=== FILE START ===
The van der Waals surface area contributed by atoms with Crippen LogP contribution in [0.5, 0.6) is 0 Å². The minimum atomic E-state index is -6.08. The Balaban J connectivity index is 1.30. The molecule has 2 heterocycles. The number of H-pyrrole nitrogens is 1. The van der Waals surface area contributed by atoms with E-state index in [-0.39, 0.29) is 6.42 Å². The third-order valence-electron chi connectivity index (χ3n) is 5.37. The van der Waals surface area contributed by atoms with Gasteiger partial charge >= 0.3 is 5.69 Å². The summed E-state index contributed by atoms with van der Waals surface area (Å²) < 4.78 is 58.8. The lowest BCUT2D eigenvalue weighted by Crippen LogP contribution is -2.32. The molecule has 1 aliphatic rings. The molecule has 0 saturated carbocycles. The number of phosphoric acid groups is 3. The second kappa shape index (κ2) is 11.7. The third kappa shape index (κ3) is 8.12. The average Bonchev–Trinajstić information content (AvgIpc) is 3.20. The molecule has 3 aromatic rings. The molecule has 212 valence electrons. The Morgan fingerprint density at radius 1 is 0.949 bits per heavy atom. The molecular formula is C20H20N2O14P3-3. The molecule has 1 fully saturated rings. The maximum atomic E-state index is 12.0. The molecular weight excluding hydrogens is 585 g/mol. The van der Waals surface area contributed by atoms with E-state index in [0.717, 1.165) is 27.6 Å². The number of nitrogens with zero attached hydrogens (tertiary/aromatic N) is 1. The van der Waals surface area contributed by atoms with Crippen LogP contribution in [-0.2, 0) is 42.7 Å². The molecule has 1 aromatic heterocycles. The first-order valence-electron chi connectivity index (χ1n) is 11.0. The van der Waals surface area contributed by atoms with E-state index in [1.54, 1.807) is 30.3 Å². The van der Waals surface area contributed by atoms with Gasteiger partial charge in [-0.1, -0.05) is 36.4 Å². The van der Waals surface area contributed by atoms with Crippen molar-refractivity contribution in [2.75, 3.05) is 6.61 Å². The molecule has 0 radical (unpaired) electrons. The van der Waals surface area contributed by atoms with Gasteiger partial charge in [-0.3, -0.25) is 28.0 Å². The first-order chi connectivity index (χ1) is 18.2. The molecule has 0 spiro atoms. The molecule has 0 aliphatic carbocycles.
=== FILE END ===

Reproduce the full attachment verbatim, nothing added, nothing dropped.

The van der Waals surface area contributed by atoms with Crippen LogP contribution in [0.5, 0.6) is 0 Å². The minimum atomic E-state index is -6.08. The Balaban J connectivity index is 1.30. The molecule has 2 heterocycles. The number of H-pyrrole nitrogens is 1. The van der Waals surface area contributed by atoms with E-state index in [-0.39, 0.29) is 6.42 Å². The third-order valence-electron chi connectivity index (χ3n) is 5.37. The van der Waals surface area contributed by atoms with Gasteiger partial charge >= 0.3 is 5.69 Å². The summed E-state index contributed by atoms with van der Waals surface area (Å²) < 4.78 is 58.8. The lowest BCUT2D eigenvalue weighted by Crippen LogP contribution is -2.32. The molecule has 1 aliphatic rings. The molecule has 0 saturated carbocycles. The number of phosphoric acid groups is 3. The second kappa shape index (κ2) is 11.7. The third kappa shape index (κ3) is 8.12. The average Bonchev–Trinajstić information content (AvgIpc) is 3.20. The molecule has 3 aromatic rings. The molecule has 212 valence electrons. The Morgan fingerprint density at radius 1 is 0.949 bits per heavy atom. The molecular formula is C20H20N2O14P3-3. The molecule has 1 fully saturated rings. The maximum atomic E-state index is 12.0. The molecular weight excluding hydrogens is 585 g/mol. The van der Waals surface area contributed by atoms with E-state index in [0.717, 1.165) is 27.6 Å². The number of nitrogens with zero attached hydrogens (tertiary/aromatic N) is 1. The van der Waals surface area contributed by atoms with Crippen LogP contribution in [-0.2, 0) is 42.7 Å². The molecule has 1 aromatic heterocycles. The first-order valence-electron chi connectivity index (χ1n) is 11.0. The van der Waals surface area contributed by atoms with E-state index in [1.54, 1.807) is 30.3 Å². The van der Waals surface area contributed by atoms with Gasteiger partial charge in [-0.1, -0.05) is 36.4 Å². The van der Waals surface area contributed by atoms with Crippen molar-refractivity contribution in [2.75, 3.05) is 6.61 Å². The molecule has 0 radical (unpaired) electrons. The van der Waals surface area contributed by atoms with Gasteiger partial charge in [-0.3, -0.25) is 28.0 Å². The first-order chi connectivity index (χ1) is 18.2. The molecule has 0 spiro atoms. The molecule has 0 aliphatic carbocycles.